By Daniel Fineren

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LONDON, Sept 28 (Reuters) Energy bargains are a thing of the past. Oil prices are at record highs of more than a barrel, competition for gas is heating up and 0 won't even buy you a tonne of coal anymore.

After coughing up for their fossil fuels, European users now have to pay extra for the right to pollute with it, and even the cost of that is on the rise.

During the panic buying triggered by the Arab oil embargo and supply disruptions of the early 197Os, oil still cost less than a barrel in today's money and you could get a pair of them for under 0. Fifty dollars doesn't even buy two-thirds of a barrel at the moment and supplies are relatively healthy.

Strength in oil markets, driven by rising demand in rapidly industrialising countries like China and India, is dragging up other energy costs with it.

''Oil is the leader of the pack,'' Leo Drollas of the Centre for Global Energy Studies in London said. ''The other fuels are influenced by it.'' Ten years ago you could buy at least five tonnes of coal for 0, providing a cheap but dirty source of energy for power plants and factories across the world.

Coal buyers, fearful of further price rises going into winter, paid up to 2 for just a tonne earlier this week.

In some countries, gas can still be snapped up quite cheaply, especially in summer, but gas futures are also on the rise in Europe, where many supply contracts are linked to crude prices oil prices.

''There's a general strength in the global energy complex at the moment,''said Damien Cox, a senior energy analyst at John Hall Associates.

FUEL FIGHT Unless you have your own reserves, getting hold of gas in an increasingly globalised market means you will have to out-bid the competition or make friends with a gas-rich neighbour and hope they don't cut you off or run out faster than expected.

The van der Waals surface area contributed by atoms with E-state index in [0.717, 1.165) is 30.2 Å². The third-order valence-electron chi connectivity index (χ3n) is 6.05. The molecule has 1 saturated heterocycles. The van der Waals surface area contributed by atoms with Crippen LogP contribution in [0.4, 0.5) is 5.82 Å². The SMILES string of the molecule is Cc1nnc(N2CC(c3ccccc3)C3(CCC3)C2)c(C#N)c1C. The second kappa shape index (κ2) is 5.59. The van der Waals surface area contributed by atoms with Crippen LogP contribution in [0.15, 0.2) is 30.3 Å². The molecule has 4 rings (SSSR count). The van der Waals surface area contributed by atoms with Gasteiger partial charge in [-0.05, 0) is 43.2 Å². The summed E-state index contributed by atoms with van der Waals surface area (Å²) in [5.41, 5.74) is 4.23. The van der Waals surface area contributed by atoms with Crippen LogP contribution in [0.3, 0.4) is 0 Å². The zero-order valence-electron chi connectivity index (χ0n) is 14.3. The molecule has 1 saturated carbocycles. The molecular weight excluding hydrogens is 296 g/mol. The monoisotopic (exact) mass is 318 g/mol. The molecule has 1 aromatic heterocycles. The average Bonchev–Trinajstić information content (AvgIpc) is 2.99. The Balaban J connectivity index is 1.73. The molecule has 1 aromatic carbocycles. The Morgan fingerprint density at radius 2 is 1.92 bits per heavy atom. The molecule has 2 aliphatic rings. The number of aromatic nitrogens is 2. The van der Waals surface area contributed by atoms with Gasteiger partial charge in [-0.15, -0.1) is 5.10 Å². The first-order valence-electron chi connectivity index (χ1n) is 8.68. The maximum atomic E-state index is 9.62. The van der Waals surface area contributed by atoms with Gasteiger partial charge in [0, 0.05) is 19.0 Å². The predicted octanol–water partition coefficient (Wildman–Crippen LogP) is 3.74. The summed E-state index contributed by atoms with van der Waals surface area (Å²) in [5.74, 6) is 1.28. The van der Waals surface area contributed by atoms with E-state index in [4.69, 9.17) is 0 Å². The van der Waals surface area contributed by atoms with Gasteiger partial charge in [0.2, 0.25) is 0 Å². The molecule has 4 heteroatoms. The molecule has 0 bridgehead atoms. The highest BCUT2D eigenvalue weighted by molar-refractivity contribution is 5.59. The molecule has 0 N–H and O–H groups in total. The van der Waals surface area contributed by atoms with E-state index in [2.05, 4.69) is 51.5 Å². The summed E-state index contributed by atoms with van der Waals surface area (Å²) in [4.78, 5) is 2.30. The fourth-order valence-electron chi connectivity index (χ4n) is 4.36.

Britain used to produce more gas from the North Sea than it needed and sold the excess to its neighbours. In 2002, even in winter when demand soars as British homes burn it for heating, gas only cost 20 to 30 pence for a therm.

Gas now costs about 44 pence for winter on the UK wholesale market, and even that seems cheap compared to the two previous winters before new import pipelines opened to make up for Britain's falling output.

Equally, for oil, as the world's reserves dwindle, the struggle to find a reliable supplier has got harder. Although oil's share of the global economy has shrunk since the oil shocks of the 1970s, rising energy prices can still push up inflation.

Most central banks try to control inflation by raising interest rates, which cuts growth and means high oil prices can indirectly stunt economic growth, Drollas said.

Generous giveaways of free carbon emissions rights by European Union member states have ensured Europe's biggest greenhouse gas emitters have so far been able to burn fossil fuels without having to pay up.

But now the European Union has got tougher, the cost of billowing carbon into the atmosphere for Europe's heavy industry and the energy sector is set to rise.

One consolation for the power generation companies is that they can still make a healthy profit by passing the cost of the free permits on to the consumer until 2012 when the pollution permit giveaway ends.


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